Boeing’s decision to use CATIA in conjunction with a team concept emerged primarily as a means of cutting costs after analysis revealed that the predominant cost drivers were rework on the factory floor and downstream changes. The teams that Boeing calls design/build teams include representatives from nearly every Boeing function involved in producing the transport, plus customers and suppliers (O’Lone, 1991).
Typically, engineers were still designing when manufacturing began, and they kept making changes as problems subsequently came to light on the factory floor, on the flight line, and even in the customer’s hands after the plane was delivered. For example, when Boeing delivered the 747-400 to United in 1990, it had to assign 300 engineers to get rid of bugs that it hadn’t spotted earlier (Main, 1992). United was not happy with Boeing’s late delivery of the 747, nor with the additional costs the airline sustained in rescheduling flights and compensating unhappy customers as a result of maintenance delays. Boeing was deeply embarrassed by delivery delays and initial service problems of its 747 (Proctor, 1994). After a lot of research and deliberation, the company decided to use computer aided technology more extensively and change its design and manufacturing approach in order to improve its service. Yet, even though CATIA and the team approach eventually proved worthwhile, there were problems.
Boeing encountered problems in adjusting to 100 percent computer-aided aircraft design. Not only was this a technology change, it was a cultural change. Condit (1994) said engineers were reluctant to let others see their drawings before they were 100 percent complete. Ronald A. Ostrowski, Director of Engineering for the 777 Division, said one of the initial challenges was to convert people’s thinking from 2-D to3-D. It took more time than we thought it would. I came from a paper world and now, I am managing a digital program (Quoted in Woolsey, 1994).
The software also had problems, and development costs ballooned slightly over budget because of CATIA. Boeing CEO Frank Shrontz said, “It was not as user friendly as we originally thought” (Woolsey, 1994).
CATIA and design/build teams were new methods for applying technology that pushed the envelope and could have impacted Boeing’s delivery schedule. Instead of allowing a possible schedule slip and late delivery to its United customer, Boeing decided to apply more resources, spend the extra money, overcome its problems, and deliver its 777 on schedule. While Boeing did not state how much it spent, in April 1992 Fortune Magazine analysts identified $3 billion (Main, 1992) set aside for research and development (R&D) for the 777. In April 1994, an editorial in Aviation Week and Space Technology (AW&ST) (estimated that final R&D costs for the 777 approached $5.5 billion. Based on the analysts’ evaluations one could conclude that actual R&D costs were approximately $2 billion over planned costs. But, as Alan Mulally, the Senior Vice President for Airplane Development and Definition said:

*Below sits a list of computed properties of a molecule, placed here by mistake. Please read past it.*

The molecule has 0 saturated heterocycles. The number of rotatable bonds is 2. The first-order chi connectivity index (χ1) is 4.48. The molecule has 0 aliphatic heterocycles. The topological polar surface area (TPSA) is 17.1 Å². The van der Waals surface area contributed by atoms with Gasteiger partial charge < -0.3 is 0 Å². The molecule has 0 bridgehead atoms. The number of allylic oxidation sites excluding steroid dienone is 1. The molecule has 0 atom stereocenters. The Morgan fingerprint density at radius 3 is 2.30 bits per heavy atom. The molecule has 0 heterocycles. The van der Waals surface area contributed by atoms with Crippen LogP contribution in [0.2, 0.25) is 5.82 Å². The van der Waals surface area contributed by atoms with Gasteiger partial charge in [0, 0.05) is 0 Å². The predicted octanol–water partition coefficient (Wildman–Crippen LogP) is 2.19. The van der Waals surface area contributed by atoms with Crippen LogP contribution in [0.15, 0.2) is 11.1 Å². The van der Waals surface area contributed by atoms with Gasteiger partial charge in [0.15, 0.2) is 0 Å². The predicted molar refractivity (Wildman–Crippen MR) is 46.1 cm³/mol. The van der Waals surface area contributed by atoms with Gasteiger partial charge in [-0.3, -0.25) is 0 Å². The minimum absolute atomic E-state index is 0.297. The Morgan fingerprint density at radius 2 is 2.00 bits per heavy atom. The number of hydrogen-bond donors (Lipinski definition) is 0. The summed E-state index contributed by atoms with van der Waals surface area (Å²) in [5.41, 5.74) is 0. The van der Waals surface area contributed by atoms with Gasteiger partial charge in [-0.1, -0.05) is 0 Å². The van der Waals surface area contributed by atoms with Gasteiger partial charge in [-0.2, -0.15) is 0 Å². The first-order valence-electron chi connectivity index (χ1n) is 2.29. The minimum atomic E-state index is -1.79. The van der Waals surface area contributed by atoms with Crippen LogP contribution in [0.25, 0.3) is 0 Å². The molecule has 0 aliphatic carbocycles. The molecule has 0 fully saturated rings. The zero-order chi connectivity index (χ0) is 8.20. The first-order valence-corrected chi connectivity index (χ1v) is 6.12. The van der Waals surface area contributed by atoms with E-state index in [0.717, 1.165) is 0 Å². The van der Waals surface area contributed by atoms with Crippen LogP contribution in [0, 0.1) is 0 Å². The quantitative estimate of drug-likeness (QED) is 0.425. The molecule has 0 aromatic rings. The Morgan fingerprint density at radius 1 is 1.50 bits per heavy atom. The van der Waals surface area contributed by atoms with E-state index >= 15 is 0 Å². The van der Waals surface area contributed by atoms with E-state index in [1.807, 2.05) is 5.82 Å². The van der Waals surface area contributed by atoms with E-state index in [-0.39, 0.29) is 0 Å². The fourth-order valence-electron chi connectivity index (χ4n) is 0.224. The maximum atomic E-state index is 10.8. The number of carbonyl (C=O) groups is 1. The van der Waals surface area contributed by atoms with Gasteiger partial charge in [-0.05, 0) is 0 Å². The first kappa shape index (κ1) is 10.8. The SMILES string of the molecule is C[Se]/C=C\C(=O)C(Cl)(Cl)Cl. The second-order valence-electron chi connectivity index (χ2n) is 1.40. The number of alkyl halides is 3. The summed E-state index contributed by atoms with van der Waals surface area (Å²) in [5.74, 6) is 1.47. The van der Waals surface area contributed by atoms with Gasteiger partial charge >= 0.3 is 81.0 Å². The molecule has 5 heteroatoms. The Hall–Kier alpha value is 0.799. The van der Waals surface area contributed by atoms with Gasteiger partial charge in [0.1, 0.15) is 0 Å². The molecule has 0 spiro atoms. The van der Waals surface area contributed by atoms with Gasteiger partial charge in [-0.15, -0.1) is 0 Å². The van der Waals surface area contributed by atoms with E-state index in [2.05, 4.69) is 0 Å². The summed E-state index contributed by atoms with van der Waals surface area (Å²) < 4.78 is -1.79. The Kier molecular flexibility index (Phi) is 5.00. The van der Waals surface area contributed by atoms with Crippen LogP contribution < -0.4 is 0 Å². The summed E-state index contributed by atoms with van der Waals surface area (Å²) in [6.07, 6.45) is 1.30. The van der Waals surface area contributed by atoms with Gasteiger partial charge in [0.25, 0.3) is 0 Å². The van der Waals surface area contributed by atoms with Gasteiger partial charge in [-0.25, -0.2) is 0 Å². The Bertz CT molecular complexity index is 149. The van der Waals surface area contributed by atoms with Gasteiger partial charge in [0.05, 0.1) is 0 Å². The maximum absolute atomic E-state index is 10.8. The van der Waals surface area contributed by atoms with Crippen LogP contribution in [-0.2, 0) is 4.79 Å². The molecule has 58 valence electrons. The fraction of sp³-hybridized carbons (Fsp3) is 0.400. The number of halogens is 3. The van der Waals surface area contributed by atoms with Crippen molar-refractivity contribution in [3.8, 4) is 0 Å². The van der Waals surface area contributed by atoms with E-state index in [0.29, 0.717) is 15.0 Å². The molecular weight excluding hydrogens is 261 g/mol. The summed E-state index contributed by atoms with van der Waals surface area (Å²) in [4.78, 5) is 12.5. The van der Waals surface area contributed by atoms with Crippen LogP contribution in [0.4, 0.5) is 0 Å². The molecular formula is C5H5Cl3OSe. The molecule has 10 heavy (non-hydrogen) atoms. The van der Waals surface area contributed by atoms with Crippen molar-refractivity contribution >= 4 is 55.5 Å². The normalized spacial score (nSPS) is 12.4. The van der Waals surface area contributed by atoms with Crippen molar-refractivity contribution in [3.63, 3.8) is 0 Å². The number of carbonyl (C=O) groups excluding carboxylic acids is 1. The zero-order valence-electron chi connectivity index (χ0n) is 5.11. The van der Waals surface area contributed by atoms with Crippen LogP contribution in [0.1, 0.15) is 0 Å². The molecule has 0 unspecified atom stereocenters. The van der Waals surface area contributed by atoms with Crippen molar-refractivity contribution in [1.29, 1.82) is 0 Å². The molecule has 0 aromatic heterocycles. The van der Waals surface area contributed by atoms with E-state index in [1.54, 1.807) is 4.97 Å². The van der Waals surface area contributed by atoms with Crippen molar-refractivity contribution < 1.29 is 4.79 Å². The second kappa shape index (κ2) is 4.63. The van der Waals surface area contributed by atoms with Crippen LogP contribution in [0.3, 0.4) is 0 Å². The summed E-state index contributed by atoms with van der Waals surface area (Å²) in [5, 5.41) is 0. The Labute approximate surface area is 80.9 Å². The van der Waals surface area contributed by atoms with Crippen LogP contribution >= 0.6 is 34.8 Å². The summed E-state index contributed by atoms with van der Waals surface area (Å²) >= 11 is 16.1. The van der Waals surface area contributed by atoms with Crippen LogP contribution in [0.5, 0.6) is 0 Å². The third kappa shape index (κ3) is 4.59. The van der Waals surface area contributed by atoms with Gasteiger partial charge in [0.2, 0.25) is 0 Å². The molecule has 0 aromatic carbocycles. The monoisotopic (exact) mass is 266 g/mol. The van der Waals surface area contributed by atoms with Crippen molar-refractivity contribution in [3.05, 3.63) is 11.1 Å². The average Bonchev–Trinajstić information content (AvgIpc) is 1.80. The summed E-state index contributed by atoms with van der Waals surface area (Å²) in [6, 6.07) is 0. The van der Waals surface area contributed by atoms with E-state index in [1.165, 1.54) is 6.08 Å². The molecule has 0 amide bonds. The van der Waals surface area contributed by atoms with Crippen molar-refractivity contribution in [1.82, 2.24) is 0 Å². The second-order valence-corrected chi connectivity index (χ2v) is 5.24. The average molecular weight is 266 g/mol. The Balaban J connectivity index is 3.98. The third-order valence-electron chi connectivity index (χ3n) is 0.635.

In our business it’s very rare that you can move the end point…. When you make a commitment like we made they [United] lay out their plans for a whole fleet of airplanes so it’s a big deal. They’ll have plans to retire old airplanes. We could have stretched it out but it just seemed best to us to keep the end date the same and add some more resources. (Mulally, 1994)
The wisdom of Mulally’s decision was proven a thousand times over. The wing assembly tool built by Giddings & Lewis in Janesville, Wisconsin, and the world’s largest C-frame riveting system built by Brotje Automation of Germany, were both run in Seattle on programs generated by the CATIA (Benson, 1995). Engineers designed parts and tools digitally on CATIA to verify assembly fit. In Kansas, Boeing’s Wichita Division built the lower lob, or belly, of the 777’s nose section using CATIA and digital preassembly. In Japan the skins of the airframe were built using CATIA-generated programs. Workers at all plants marveled at the way all the parts built by different people all over the world fit together with almost no need for rework (Benson, 1995). Charlie Houser, product line manager at Wichita, said it best:
CATIA and digital preassembly let us find areas of potential interference before we started production. The individual assemblies fit together extremely well, especially the passenger floor. That assembly includes composite floor beams, and it went together smoother than any floor grid of any size that we’ve ever built in Wichita. (Benson, 1995)
Three top companies will supply engines for the Boeing 777: Pratt & Whitney, General Electric, and Rolls Royce. The aircraft was designed for two engines that are billed as:
The largest and most powerful ever built, with the girth of a 737’s fuselage and a thrust, or propulsive power, of between 71,000 and 85,000 pounds compared with about 57,000 pounds of the latest 747 engine. Key factors in this performance are new, larger-diameter fans with wide-chord fan blade designs and by-pass ratios ranging from 6-to-1 to as high as 9-to-1. The typical by-pass ratio for today’s wide-body jet engines is 5-to-1. Pratt & Whitney is furnishing the PW4000 series of engines, General Electric is offering the GE90 series and Rolls-Royce is offering the Trent 800 series of engines. (Donoghue, 1994)
Boeing’s success at getting these three companies to produce engines never before produced represent a dramatic change from the time when the federal government was the leader in technology. For example in the 1960s General Electric didn’t want to risk the cost and time to develop a high-bypass jet engine for the 747. General Electric was content to let a military development program, the C-5A, absorb the cost and time associated with enhancing high-bypass jet engine technology (Newhouse, 1982). For the 777 Boeing not only pushed for new, more powerful engines, it also pushed for early approval from the Federal Aviation Administration for the plane to fly over oceans (called ETOPS: extended-range twin-engine operations) (Mintz, 1995).